The importance of supply chain transparency and traceability cannot be understated when creating value from encouraging farm ecosystems and biodiversity. Dialogues should be opened to ensure buy-in from the supply chain so that farming in this way is further encouraged and markets value this farming rather than acting as a barrier. Furthermore, farmers should be strongly encouraged that “Watching is Working” and to take time to immerse themselves in their farm ecosystems and appreciate as John articulated this “nucleus of wonderful diversity”. The key message: don’t underestimate the power this can have. Perhaps it is only by really observing and absorbing these habitats that we build our understanding of the world around us and its complexity. In doing so farmers should feel empowered and have confidence in their choices and confidence to take risks, strengthening the industry as a whole. Pesticides can no longer be used as insurance policies. 

Data collection and management is clearly integral in this. All speakers discussed both the importance of baseline data and surveying but also the challenges involved in measuring and quantifying it. Whilst there are of course exciting innovations exploring this challenge, taking simple steps such as surveys and recording what you see every time you go out onto your farm are equally as important in beginning to measure your progress. Ana also highlighted that the biodiversity that is perhaps not always as easily visible must not be forgotten and the health of our soils is at the roots of this journey to healthy farm ecosystem management.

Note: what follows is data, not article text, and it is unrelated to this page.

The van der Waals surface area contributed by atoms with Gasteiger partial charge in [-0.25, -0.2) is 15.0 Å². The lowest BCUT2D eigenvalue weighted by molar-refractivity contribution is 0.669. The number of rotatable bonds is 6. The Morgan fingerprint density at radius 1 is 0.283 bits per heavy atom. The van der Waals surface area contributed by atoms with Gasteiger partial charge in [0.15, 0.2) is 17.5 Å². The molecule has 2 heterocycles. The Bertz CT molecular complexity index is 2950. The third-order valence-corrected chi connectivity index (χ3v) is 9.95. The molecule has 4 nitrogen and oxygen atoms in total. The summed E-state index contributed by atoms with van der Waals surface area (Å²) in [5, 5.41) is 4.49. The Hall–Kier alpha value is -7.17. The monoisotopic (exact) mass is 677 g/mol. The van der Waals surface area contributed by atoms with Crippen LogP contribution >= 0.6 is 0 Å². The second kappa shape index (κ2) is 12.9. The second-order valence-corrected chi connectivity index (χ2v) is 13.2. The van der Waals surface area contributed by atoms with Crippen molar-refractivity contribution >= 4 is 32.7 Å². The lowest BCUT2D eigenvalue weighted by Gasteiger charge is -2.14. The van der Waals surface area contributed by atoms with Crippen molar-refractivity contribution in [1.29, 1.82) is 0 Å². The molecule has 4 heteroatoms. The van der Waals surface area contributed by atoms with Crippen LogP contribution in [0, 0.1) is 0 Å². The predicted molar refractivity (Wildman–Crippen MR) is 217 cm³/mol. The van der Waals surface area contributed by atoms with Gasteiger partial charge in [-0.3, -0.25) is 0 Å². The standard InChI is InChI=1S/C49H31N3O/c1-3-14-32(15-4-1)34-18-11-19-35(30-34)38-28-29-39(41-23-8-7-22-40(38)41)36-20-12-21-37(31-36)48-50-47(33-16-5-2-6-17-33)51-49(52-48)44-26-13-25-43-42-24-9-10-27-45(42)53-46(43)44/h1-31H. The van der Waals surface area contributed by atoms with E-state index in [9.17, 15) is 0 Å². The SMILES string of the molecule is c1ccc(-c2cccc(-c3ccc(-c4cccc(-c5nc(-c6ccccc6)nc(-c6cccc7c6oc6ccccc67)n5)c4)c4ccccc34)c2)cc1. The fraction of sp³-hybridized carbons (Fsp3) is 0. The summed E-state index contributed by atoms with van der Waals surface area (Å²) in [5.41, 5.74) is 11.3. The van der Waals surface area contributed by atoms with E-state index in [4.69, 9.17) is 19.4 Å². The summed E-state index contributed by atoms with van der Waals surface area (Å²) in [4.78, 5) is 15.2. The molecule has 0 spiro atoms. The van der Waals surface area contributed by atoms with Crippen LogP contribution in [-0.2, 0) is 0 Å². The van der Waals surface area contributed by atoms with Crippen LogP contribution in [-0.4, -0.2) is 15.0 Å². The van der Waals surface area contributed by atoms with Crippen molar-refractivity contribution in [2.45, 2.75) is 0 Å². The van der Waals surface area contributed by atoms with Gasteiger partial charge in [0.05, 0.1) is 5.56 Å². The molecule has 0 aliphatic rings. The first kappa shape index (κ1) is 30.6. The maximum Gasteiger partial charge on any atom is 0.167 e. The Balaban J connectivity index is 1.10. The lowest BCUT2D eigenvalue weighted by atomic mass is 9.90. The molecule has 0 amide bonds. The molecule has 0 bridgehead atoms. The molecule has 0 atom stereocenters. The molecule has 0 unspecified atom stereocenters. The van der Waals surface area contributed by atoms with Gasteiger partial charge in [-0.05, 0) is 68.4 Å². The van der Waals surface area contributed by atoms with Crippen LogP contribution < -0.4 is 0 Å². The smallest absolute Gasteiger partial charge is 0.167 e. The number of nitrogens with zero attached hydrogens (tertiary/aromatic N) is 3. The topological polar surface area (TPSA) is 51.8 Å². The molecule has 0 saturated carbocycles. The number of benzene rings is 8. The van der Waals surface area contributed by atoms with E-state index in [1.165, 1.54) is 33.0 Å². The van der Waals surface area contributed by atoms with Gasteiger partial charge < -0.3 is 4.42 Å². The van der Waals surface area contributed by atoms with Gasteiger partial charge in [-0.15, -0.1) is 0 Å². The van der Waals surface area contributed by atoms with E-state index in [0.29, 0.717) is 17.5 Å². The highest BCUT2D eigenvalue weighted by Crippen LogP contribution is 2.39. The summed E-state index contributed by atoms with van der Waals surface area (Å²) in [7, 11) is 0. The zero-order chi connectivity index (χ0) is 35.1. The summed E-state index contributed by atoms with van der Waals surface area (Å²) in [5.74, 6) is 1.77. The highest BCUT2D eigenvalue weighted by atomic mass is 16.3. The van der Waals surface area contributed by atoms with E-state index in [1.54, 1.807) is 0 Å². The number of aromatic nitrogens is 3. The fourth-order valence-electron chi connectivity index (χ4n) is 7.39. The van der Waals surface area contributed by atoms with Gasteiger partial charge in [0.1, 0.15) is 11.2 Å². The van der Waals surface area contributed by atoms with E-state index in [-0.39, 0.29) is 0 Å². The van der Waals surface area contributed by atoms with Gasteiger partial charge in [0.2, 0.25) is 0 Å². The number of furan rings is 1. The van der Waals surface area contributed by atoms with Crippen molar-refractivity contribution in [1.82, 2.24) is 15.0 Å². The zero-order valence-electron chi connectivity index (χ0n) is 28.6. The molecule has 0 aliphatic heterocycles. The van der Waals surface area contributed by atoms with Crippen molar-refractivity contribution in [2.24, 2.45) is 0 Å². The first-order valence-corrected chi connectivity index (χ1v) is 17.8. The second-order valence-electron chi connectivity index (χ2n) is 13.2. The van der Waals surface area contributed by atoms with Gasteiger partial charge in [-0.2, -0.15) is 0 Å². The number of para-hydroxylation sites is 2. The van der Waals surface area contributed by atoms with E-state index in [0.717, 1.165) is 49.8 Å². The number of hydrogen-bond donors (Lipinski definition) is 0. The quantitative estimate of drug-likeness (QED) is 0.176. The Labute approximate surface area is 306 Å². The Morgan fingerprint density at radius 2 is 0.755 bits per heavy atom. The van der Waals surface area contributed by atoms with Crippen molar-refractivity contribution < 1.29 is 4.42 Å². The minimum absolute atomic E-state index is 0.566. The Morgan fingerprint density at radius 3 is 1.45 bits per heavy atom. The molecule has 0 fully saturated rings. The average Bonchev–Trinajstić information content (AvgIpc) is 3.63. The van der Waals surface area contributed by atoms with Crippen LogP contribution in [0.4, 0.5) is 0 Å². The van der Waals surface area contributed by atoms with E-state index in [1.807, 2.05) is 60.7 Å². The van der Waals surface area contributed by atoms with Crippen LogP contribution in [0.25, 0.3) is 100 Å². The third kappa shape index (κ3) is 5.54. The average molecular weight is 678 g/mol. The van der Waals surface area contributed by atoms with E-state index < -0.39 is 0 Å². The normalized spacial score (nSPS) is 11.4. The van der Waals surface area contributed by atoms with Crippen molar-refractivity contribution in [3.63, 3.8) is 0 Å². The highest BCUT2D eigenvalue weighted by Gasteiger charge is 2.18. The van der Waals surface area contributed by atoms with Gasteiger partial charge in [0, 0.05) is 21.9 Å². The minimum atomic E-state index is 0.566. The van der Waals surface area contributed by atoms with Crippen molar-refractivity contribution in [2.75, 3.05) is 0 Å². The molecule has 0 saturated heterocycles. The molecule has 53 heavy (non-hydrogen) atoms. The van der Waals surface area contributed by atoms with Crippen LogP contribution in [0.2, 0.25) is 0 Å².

Patrick, John, and Ana rounded off the discussion by offering their three top tips for anyone to make a transition away from pesticide reliance: 


  • Take time to consider the appropriate land use, even if that means not all your land is farmed!
  • Ensure every decision you make is a solid business decision so that even when you take risks which don’t quite work out you will be able to bounce back
  • Learn to love the species and wildlife on your farm 


  • Observe, write down your plan, and map the habitats and connectivity on your land 
  • From this – design your farming system to build in this diversity
  • Education is not time wasted


  • Talk to other farmers. Seek out best practice and speak to those doing it best
  • Work with an enlightened and independent agronomist
  • Do it now!

If you have been inspired by Patrick, Ana, and John’s insights you may wish to explore Nature Friendly Farming Network’s farming stories.

Becky Ashford recently graduated from the University of Exeter achieving a first class BSc with Honours in Business and Management with Industrial Experience. Most recently she has worked as a Research Assistant for Professor Sarah Hartley exploring the potential of synthetic biology in biodiversity conservation and assisting in the development and editing of an undergraduate textbook exploring different approaches to innovation. Find Becky on LinkedIn and Instagram.